Country fans’ loyalty continues in spite of dangerous weather

Audrey Carpenter

DSC_0485
The rain was heavy on the stage before the show was cancelled. Photo by Lili Weinstein

An ominous shadow of the clouds could not stop the mass of college students in plaid shirts and boots who made their way into the UNF Coxwell Amphitheater Saturday night for the highly-anticipated “Welcome to the Nest” Festival showcasing Samuel Herb and Rodney Atkins.

Students walked from the tailgate at Lot 18 to the amphitheater, some humming Atkins popular hit “Take A Back Road” while others laughed and talked with their friends. I made my way through the crowd into the venue while security handed out ponchos to those who accepted them in preparation for the rain.

DSC_0441
Sam Herb on stage before the rain. Photo by Lili Weinstein

As the clouds grew darker, UNF’s own Samuel Herb took the stage to open for Atkins. As a senior at UNF, Herb is well-known and drew a large crowd with supportive fans. I was impressed by how comfortable he appeared on stage.

Just as Herb took the stage, the sky opened and it started sprinkling. Herb performed right through it, bow tie at his neck and guitar in hand. He joked about the rain and connected with the audience in spite of the weather, which only stopped him for maybe five minutes. My favorite song he played was his new song called “#BasicWhiteGirl.” Herb playfully insulted basic white girls who are nothing but “toes in the sand” with “Starbucks in hand wearing her Ray Bans” while also making an endearing song that all basic white girls– including me– could relate to.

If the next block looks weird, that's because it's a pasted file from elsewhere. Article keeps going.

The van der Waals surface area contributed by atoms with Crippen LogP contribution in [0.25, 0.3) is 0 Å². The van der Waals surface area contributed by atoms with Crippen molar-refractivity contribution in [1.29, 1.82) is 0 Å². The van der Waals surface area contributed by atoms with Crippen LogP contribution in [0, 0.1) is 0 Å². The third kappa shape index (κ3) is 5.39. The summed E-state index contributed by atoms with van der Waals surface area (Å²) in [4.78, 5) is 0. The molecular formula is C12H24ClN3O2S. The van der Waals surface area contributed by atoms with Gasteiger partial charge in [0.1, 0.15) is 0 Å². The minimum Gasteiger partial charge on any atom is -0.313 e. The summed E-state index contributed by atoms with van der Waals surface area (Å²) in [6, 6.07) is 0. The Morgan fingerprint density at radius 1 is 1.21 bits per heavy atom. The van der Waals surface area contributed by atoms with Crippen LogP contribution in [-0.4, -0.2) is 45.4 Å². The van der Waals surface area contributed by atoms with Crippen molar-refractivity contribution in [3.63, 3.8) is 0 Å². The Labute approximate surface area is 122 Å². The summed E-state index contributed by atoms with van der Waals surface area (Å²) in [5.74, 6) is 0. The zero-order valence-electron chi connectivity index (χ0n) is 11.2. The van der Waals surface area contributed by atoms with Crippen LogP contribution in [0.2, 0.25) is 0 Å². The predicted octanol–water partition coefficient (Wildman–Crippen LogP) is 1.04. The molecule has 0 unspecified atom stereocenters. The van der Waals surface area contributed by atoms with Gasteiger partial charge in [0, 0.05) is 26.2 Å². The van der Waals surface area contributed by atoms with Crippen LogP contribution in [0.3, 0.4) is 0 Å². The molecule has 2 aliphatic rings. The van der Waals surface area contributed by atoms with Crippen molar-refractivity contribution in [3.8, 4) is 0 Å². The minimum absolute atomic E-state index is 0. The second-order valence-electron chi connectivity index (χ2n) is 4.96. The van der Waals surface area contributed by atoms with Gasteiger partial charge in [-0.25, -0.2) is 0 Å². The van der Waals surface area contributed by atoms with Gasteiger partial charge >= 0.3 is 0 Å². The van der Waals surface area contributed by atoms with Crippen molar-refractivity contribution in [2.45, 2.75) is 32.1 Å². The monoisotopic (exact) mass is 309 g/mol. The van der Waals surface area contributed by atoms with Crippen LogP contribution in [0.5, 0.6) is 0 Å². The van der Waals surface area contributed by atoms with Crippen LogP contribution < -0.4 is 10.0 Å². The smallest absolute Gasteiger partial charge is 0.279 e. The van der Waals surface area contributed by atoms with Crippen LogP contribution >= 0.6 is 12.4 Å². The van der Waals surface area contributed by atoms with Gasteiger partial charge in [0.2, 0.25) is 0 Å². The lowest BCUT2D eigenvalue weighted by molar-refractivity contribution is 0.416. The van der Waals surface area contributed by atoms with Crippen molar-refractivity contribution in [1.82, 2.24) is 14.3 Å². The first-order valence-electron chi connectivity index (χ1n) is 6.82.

The rain hit harder throughout Herb’s performance but he had the personality of a true entertainer as he got the audience to yell, “Yes I been drinkin’” as part of one of his other songs. With my wet hair sticking to my face, I noticed that although everyone was soaked, the shared discomfort made it bearable.

Herb left the stage and the crowd grew restless as rain came and went. The audience was shoulder to shoulder some huddling together to attempt to stay dry. I walked to the outskirts of the venue and noticed some students running out as security, wearing their ponchos, shouted “No re-entry!”

Students eager to see Rodney Atkins hit the stage. Photo by Lili Weinstein
Students eager to see Rodney Atkins hit the stage. Photo by Lili Weinstein

While some students ditched, a small crowd remained even as the weather got worse. I was amazed by the continuing loyalty of the country fans. One group of about twenty found shelter under an Osprey Productions banner. Everyone sang along to songs like “Devil Went Down To Georgia” and “Friends In Low Places.” The community spirit was refreshing, even as I shivered in my cold, wet clothes.  

Osprey Productions came out once to announce Atkins, but was interrupted by the stage crew who said they were not ready yet. The crowd moaned and the rain started pouring relentlessly, almost in agreement. Shortly after the announcement, a flash of light streaked across the sky accompanied by the growling roar of thunder. Atkins came out anyway and was able to perform “Farmer’s Daughter” before the crowd was evacuated to the Student Union.

Shortly after, security declared the concert canceled to the dismay of the remaining fans.  

For more information or news tips, or if you see an error in this story or have any compliments or concerns, contact [email protected].